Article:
Iron deficiency anemia is a common type of anemia that occurs when the body doesn’t have enough iron, the mineral essential for the production of hemoglobin. Without sufficient levels of hemoglobin, red blood cells become less able to carry oxygen throughout the body. While the effects of iron deficiency anemia may initially seem subtle, if iron levels fall far enough, symptoms will begin to intensify, and the condition may eventually lead to health problems.
Symptoms of Iron Deficiency Anemia
Symptoms of iron deficiency anemia can be so mild at first that they go unnoticed. However, as the body’s iron stores become further depleted, symptoms will become more apparent and may include:
|Fatigue||Cold hands and feet|
|Weakness||Shortness of breath|
|Pale skin||Fast heartbeat|
|Hair loss||Whooshing sound in the ears|
What Causes Iron Deficiency Anemia?
Iron deficiency anemia can be caused by a number of factors. Some of the most common include:
- Heavy periods
- Blood loss
- Iron-deficient diet
- Inability to absorb iron
One of the most common causes of low iron levels in women is heavy menstrual periods. According to the Centers for Disease Control and Prevention (CDC), typical menstrual bleeding lasts for 4 to 5 days. However, women with excessive menstrual bleeding tend to bleed for more than 7 days and lose twice as much blood.
Heavy menstrual bleeding can be caused by a number of conditions, including hormone imbalances and uterine polyps or fibroids.
Pregnant women have a higher risk of developing iron deficiency anemia because they require extra iron stores to support both themselves and their growing fetus.
Certain factors can cause gastrointestinal bleeding and lead to iron deficiency anemia. Some of these include:
- Stomach ulcers
- Colon polyps
- Colon cancer
- Ulcerative colitis
- Crohn’s disease
- Regular use of certain pain relievers, including aspirin
People who donate blood regularly may also be at risk of developing iron deficiency anemia.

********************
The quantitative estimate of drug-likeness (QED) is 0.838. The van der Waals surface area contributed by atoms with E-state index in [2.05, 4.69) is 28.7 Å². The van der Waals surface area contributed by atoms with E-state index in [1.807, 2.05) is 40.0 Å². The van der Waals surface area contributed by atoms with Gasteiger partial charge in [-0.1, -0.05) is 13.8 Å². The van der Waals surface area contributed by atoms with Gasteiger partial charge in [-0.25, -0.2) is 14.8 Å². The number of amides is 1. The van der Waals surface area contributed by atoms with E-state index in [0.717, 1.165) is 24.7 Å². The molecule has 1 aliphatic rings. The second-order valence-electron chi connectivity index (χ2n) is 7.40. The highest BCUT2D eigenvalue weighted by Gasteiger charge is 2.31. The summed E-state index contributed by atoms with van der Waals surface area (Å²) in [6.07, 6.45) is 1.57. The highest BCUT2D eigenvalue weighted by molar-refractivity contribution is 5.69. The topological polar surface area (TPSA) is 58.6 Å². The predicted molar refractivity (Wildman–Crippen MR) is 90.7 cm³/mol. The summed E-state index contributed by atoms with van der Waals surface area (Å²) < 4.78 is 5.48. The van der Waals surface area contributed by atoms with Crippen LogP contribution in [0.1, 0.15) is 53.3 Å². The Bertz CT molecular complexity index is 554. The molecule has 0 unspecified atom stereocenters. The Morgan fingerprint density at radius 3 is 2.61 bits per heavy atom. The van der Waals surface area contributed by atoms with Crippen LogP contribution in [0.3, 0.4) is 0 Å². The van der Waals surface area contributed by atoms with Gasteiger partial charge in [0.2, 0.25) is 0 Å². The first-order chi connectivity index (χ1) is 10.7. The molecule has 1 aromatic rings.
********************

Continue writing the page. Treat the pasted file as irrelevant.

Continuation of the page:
People whose diets are deficient in iron, especially vegetarians and vegans, are at risk of developing iron deficiency anemia.
Inability to Absorb Iron
Certain disorders of the gastrointestinal tract, such as celiac disease, affect the intestines’ ability to absorb nutrients from food and can cause iron deficiency anemia. Inflammatory bowel diseases such as ulcerative colitis and Crohn’s disease also cause impaired iron absorption due to inflammation of the digestive tract.
Groups Most at Risk of Iron Deficiency Anemia
As already alluded to, certain groups are more at risk of developing iron deficiency anemia than others. These groups include:
- Women who are menstruating, pregnant, or breastfeeding
- Vegetarians and vegans
- Premature or low birth weight infants who don’t get enough iron from breast milk or formula
- Children who drink more than 16 to 24 ounces of cow’s milk a day
- People who’ve recently experienced major surgery or trauma
- People who’ve had gastric bypass
- People with celiac disease
- People with inflammatory bowel diseases, such as ulcerative colitis and Crohn’s disease
Diagnosing Iron Deficiency Anemia
The first step in diagnosing iron deficiency anemia is performing blood tests, including a complete blood count, or CBC. A CBC is a test that measures the number and certain physical characteristics of three types of cells that circulate in the blood:
- White blood cells (WBCs)
- Red blood cells (RBCs)
Additional blood tests that measure serum ferritin, iron, total iron-binding capacity (TIBC), and transferrin may also be ordered. The normal ranges of each will vary depending on the laboratory performing the test. In general, though, people with iron deficiency anemia will tend to show the following results.
- Low hemoglobin and hematocrit: Normal hemoglobin (the protein in RBCs that carries oxygen) levels should be between 12.0 and 15.5 grams per deciliter in women and 13.5 and 17.5 grams per deciliter in men. Normal hematocrit (the proportion of RBCs to blood plasma) levels should be between 35.5% and 44.9% in women and 38.3% and 48.6% in men.